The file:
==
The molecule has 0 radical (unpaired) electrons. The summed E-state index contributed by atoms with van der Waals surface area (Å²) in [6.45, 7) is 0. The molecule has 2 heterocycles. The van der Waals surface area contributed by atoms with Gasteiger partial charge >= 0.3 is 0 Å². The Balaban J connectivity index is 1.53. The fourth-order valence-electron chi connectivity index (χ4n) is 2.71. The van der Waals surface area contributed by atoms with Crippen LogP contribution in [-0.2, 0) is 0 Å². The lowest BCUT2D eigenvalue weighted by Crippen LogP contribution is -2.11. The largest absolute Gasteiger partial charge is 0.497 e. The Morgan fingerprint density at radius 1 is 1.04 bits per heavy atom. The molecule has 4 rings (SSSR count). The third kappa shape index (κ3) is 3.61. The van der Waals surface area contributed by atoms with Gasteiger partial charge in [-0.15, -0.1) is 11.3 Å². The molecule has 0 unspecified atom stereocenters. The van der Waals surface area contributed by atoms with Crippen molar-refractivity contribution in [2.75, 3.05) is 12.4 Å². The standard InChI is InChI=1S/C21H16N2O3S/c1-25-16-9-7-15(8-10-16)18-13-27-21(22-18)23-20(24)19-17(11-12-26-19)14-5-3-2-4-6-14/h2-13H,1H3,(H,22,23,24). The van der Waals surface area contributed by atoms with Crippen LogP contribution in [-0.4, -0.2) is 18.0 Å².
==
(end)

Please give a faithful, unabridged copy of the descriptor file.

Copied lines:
The molecule has 0 radical (unpaired) electrons. The summed E-state index contributed by atoms with van der Waals surface area (Å²) in [6.45, 7) is 0. The molecule has 2 heterocycles. The van der Waals surface area contributed by atoms with Gasteiger partial charge >= 0.3 is 0 Å². The Balaban J connectivity index is 1.53. The fourth-order valence-electron chi connectivity index (χ4n) is 2.71. The van der Waals surface area contributed by atoms with Crippen LogP contribution in [-0.2, 0) is 0 Å². The lowest BCUT2D eigenvalue weighted by Crippen LogP contribution is -2.11. The largest absolute Gasteiger partial charge is 0.497 e. The Morgan fingerprint density at radius 1 is 1.04 bits per heavy atom. The molecule has 4 rings (SSSR count). The third kappa shape index (κ3) is 3.61. The van der Waals surface area contributed by atoms with Gasteiger partial charge in [-0.15, -0.1) is 11.3 Å². The molecule has 0 unspecified atom stereocenters. The van der Waals surface area contributed by atoms with Crippen molar-refractivity contribution in [2.75, 3.05) is 12.4 Å². The standard InChI is InChI=1S/C21H16N2O3S/c1-25-16-9-7-15(8-10-16)18-13-27-21(22-18)23-20(24)19-17(11-12-26-19)14-5-3-2-4-6-14/h2-13H,1H3,(H,22,23,24). The van der Waals surface area contributed by atoms with Crippen LogP contribution in [-0.4, -0.2) is 18.0 Å².